Peace makingFences make good neighbors
Often, peace depends on boundaries — well chosen, not arbitrarily set — that separate groups; boundaries that give groups some amount of autonomy can serve to mitigate conflict where people naturally seek to live near others of their own group
A new paper published by New England Complex Systems Institute (NECSI), “Good Fences: The Importance of Setting Boundaries for Peaceful Coexistence,” carries implications for policymakers in understanding the fragile present and immediate future in the world today.
Often, peace depends on boundaries — well chosen, not arbitrarily set — that separate groups. This is an important modification of the frequently held notion that boundaries are negative barriers to harmony. A NECSI release reports that science proves otherwise. Where boundaries are properly drawn, peace prevails. As world leaders struggle to understand the conditions triggering ethnic conflict and civil war, quantitative studies of geographical and other boundaries yield important answers.
“Trying to get people to ignore cultural, religious and ethnic differences is often counterproductive. There is an alternative that allows an active role for diversity,” said Professor Yaneer Bar-Yam, who heads NECSI and is a co-author of the paper. “Boundaries that give groups some amount of autonomy can serve to mitigate conflict where people naturally seek to live near others of their own group.”
The paper considers both a country of peace and a country of conflict, comparing how their internal boundaries relate to peace and conflict. Remarkably, the country of peace, Switzerland, has one area of violence in Jura precisely where NECSI’s analysis shows boundaries are not adequate to separate distinct groups. The country of violence, the former Yugoslavia, has two areas of peace where the boundaries separate distinct groups.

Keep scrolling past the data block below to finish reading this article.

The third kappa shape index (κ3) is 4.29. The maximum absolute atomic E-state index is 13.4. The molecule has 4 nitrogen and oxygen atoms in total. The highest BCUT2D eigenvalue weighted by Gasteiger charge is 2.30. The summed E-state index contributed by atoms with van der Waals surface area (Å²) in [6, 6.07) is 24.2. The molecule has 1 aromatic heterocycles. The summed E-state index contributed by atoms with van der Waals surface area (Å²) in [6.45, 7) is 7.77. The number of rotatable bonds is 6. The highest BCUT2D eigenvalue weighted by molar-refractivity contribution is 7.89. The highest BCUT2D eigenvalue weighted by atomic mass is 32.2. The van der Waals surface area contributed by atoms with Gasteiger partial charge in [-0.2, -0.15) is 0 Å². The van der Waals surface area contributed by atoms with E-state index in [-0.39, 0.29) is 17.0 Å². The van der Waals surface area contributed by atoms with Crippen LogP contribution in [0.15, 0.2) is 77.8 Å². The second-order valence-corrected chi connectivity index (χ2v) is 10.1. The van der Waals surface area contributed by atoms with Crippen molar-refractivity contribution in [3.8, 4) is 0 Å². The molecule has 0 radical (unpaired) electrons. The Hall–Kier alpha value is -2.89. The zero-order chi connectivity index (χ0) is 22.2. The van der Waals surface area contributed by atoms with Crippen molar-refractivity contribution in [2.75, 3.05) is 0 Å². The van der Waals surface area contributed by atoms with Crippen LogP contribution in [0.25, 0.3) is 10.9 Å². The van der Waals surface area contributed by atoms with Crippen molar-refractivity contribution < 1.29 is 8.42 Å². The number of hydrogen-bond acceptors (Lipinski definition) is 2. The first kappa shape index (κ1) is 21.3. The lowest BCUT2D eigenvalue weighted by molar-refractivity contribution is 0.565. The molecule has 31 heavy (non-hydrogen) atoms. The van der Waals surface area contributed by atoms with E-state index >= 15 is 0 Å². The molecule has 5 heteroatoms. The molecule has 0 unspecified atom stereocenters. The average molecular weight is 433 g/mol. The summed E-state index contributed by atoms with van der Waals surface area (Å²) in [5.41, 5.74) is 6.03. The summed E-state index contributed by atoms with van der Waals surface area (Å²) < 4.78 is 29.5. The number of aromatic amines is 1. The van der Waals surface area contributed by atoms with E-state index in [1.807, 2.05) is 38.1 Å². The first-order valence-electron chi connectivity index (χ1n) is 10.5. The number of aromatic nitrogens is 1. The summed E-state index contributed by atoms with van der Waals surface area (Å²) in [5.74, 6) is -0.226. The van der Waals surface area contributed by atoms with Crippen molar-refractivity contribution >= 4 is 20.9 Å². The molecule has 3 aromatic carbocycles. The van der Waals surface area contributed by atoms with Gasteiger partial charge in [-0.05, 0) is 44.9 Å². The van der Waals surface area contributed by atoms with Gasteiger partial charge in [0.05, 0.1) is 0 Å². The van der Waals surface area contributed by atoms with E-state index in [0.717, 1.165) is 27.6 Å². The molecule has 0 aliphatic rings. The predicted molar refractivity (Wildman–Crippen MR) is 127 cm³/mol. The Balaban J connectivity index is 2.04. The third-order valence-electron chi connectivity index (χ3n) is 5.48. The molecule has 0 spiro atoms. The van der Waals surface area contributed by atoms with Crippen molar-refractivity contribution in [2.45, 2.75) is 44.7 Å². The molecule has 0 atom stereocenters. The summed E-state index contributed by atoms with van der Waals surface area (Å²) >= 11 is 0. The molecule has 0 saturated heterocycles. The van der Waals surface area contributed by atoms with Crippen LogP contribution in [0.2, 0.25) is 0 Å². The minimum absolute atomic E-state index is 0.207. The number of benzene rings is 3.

The release notes that according to the theory, well mixed or well separated groups do not engage in violence. Groups of a particular size next to each other interfere with each other leading to conflict and violence. A well-placed topographical or political boundary, however, allows each group to establish its own domain and tensions are relieved.
Switzerland and Yugoslavia both have separated cultural, linguistic, and religious groups; they are not integrated, well-mixed societies. Surprisingly, the main difference between them seems to be whether the boundaries are in the right place or not. Both countries have conflict where the boundaries do not match the population groups. Both countries have peace where they do.
The prescription for peace is confirmed again and again in different ways in each of the two countries.
“We’ve seen that the ways borders and boundaries between groups are arranged really can prevent violence. When I think of the suffering and the lives lost, and I see those results, the findings just can’t be ignored,” said Andreas Gros, another author.
“Conflicts rooted in ethnic strife are tearing countries apart today,” said Bar-Yam. “Scientists who focus on predictive models cannot help but raise the question: ‘What, if any, conditions are identifiable for peaceful coexistence among multiple groups with linguistic and religious differences?’”
— Read more in Alex Rutherford et al.”Good Fences: The Importance of Setting Boundaries for Peaceful Coexistence” (New England Complex Systems Institute, 6 October 2011).